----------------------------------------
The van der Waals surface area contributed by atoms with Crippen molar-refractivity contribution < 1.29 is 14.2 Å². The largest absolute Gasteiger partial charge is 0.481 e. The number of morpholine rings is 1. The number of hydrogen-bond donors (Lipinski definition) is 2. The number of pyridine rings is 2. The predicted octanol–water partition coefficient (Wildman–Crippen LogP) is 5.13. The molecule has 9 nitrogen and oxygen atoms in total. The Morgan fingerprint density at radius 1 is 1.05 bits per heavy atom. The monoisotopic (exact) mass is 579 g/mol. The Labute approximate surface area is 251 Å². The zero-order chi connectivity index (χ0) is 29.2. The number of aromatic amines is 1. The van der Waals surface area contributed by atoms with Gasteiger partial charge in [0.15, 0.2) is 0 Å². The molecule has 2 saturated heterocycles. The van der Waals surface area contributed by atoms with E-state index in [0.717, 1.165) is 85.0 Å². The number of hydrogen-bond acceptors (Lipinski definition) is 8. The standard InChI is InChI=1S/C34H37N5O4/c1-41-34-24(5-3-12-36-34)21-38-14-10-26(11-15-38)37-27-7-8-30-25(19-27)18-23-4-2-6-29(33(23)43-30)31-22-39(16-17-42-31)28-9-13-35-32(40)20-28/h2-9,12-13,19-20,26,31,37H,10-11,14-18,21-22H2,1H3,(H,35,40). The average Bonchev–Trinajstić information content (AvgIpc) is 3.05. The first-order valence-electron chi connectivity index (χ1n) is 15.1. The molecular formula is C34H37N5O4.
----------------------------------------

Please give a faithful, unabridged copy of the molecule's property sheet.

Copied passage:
The van der Waals surface area contributed by atoms with Crippen molar-refractivity contribution < 1.29 is 14.2 Å². The largest absolute Gasteiger partial charge is 0.481 e. The number of morpholine rings is 1. The number of hydrogen-bond donors (Lipinski definition) is 2. The number of pyridine rings is 2. The predicted octanol–water partition coefficient (Wildman–Crippen LogP) is 5.13. The molecule has 9 nitrogen and oxygen atoms in total. The Morgan fingerprint density at radius 1 is 1.05 bits per heavy atom. The monoisotopic (exact) mass is 579 g/mol. The Labute approximate surface area is 251 Å². The zero-order chi connectivity index (χ0) is 29.2. The number of aromatic amines is 1. The van der Waals surface area contributed by atoms with Gasteiger partial charge in [0.15, 0.2) is 0 Å². The molecule has 2 saturated heterocycles. The van der Waals surface area contributed by atoms with E-state index in [0.717, 1.165) is 85.0 Å². The number of hydrogen-bond acceptors (Lipinski definition) is 8. The standard InChI is InChI=1S/C34H37N5O4/c1-41-34-24(5-3-12-36-34)21-38-14-10-26(11-15-38)37-27-7-8-30-25(19-27)18-23-4-2-6-29(33(23)43-30)31-22-39(16-17-42-31)28-9-13-35-32(40)20-28/h2-9,12-13,19-20,26,31,37H,10-11,14-18,21-22H2,1H3,(H,35,40). The average Bonchev–Trinajstić information content (AvgIpc) is 3.05. The first-order valence-electron chi connectivity index (χ1n) is 15.1. The molecular formula is C34H37N5O4.